Saturday, April 22, 2006

Open-Xchange Server

I've been playing with various Open-Source Groupware solutions lately, trying to convince my office that we need to start using groupware. By far the most impressive product I've used has been Open-Xchange Server. It's completely free, but you can also purchase a proprietary Connector for Microsoft Outlook. (Seats are $20.00 each) While the product is impressive, it's a ROYAL PAIN IN THE CABOOSE to install and set up. It's definitely not for a Linux newcomer, which I am. That said, after much trial and error, I've managed to set up two working boxes on SUSE Linux 10.0 (Open-Source Edition) using the instructions at http://linuxrc.org and following them verbatim (in a few cases, I had to download older editions of the software I was installing just to ensure compatibility). However, while my installation is, for the most part, working, I haven't managed to get the e-mail component working, or the Outlook Connector (at least not completely) and for some reason, the Global Address Book is readable, but not writeable. A lot of people have complained about these last two errors, but I haven't been able to find a working solution. Frustrating. Therein, I think, lies the weakness in Open-Source. Setup instructions are often (not always) cryptic, incomplete, or simply outdated and/or wrong. Whatever the problem is, it's definitely reproduceable by following the SUSE 10 instructions at linuxrc.org. Anyway, I'll continue to poke and prod at these boxes and eventually, I may come to a solution. I'll let you know.

Saturday, April 15, 2006

On home ownership.
When you buy your own home. A home warranty is a good idea. I can attest that if you don't get one, by three months into your life in your new abode, you'll have paid out-of-pocket or gone into debt replacing everything anyway. In such a situation, one's head is often filled with dark visions of the home's previous occupants rubbing their hands together in vicious delight and cackling as they, with a screwdriver, poke minute holes in the base of the water heater and fill the heating ducts with dead kittens. I have spent a good portion of the last week doing battle with my home. This has just been one skirmish in a much larger-scale two-year war. Until I owned a house, I did not know that it was possible to have a fist fight with a pecan tree. Further, I'd never have guessed that in such a conflict, I would almost certainly lose. The good news is, my swamp cooler is no longer leaking all over the roof, and I now have a rain gutter on the south side of my house, the process of installing which tested the furthest reaches of my vocabulary. This rain-gutter is brown to complement my brand-new roof over my brand new carpet, which matches my brand-new dishwasher (and water heater). It protects the window well around which I just poured a load of cement from filling up with water from above (the concrete is to keep water from running in from the sides. . . tricky water). I think that will cure the leaking basement, but only the next major rainstorm will tell. It's times like this when one is really grateful for his or her spouse. What a trooper my wife is. She was helping all day and, unlike her husband, never uttered a word of complaint. Now, if anyone has a decent method of extracting dead mammals from heating ducts. . .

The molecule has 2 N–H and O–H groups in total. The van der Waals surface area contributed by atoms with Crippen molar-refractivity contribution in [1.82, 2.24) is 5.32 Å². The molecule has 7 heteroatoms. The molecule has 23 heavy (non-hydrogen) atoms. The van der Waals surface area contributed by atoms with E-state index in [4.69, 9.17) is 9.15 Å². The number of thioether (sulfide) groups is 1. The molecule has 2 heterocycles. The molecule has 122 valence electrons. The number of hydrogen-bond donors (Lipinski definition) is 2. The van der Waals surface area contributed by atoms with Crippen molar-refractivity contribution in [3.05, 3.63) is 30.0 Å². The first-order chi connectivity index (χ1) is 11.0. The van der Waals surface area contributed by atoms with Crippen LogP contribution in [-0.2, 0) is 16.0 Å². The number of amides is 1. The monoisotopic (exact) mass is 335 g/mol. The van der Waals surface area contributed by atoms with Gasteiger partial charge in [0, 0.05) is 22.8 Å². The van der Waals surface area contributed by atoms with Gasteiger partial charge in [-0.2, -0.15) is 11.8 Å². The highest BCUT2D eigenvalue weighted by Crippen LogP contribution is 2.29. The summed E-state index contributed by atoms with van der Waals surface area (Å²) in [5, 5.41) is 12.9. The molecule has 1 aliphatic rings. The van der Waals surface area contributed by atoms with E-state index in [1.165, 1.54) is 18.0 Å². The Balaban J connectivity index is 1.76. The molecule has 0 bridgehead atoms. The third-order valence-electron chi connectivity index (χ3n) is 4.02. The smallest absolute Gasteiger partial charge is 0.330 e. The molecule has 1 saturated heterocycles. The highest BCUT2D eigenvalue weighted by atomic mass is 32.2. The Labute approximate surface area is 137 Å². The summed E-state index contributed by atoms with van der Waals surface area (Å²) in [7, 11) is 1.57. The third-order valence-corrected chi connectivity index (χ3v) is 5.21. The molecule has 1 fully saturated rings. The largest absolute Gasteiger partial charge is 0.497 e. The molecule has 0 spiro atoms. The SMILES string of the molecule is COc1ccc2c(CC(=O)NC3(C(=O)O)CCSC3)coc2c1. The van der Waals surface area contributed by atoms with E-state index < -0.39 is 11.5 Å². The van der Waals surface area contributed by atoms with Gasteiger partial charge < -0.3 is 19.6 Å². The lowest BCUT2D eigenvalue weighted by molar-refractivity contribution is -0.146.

On publishing one's work.
By the veritable mound of (rejection) letters that I've been piling up on the bookshelf in my dining room, it's becoming rather apparent to me that getting a book published is not for the faint of heart. I've been sending query letters to literary agents since late November and I've been rejected by almost every one. Inside that almost, there are a surprising number of "return to sender's" by virtue of the address no longer being valid. Being a literary agent must be a tough business. However, inside that even smaller group of non-rejections is my one "interested" reply. I received that one exactly one month ago when they requested my first 100 pages. People who have published always talk about the amount of rejection through which one is forced to wade before that successful letter is finally received. Well, as I anxiously await further word from my one "interested" agent, I can add my voice to their voices in saying that it's true. Either that or my query letter is just no good.

Friday, April 14, 2006

As I am entirely new to the world of blogging, I think it's probably best to introduce myself, my reason for blogging, and an estimation of the subjects on which I'll be blogging. To you, who may (rather unexpectedly) read these ramblings, I'll be known as Iskander, or Alexandrus, or Alexander. I'm from a very rural setting, but through a string of unique events I've become somewhat acquainted with a few aspects of city life, from which I've thankfully been able to make my escape. I have a hard leaning toward run-on sentences that I probably won't be attempting to cure. I am male, married, expecting a child (girl), and quite interested in all things creative and technological. I'll probably be posting:

Odd invention ideas.
Occasional hardware or software reviews.
Thoughts about the future and direction of the Open-source movement.
Puzzlements, rants and struggles with Linux and Windows.
My experiences in trying to get my first novel published.
My trials with home ownership and repair.
My complete happiness and wedded bliss that I enjoy with my wife and (future) daughter.
An intermittent socio-political tangent.
And other such solvents.
If you enjoy reading any of them, I'll be surprised, but pleased. Mostly, this blog is an outlet to express what bottles up inside now and then. G'nite.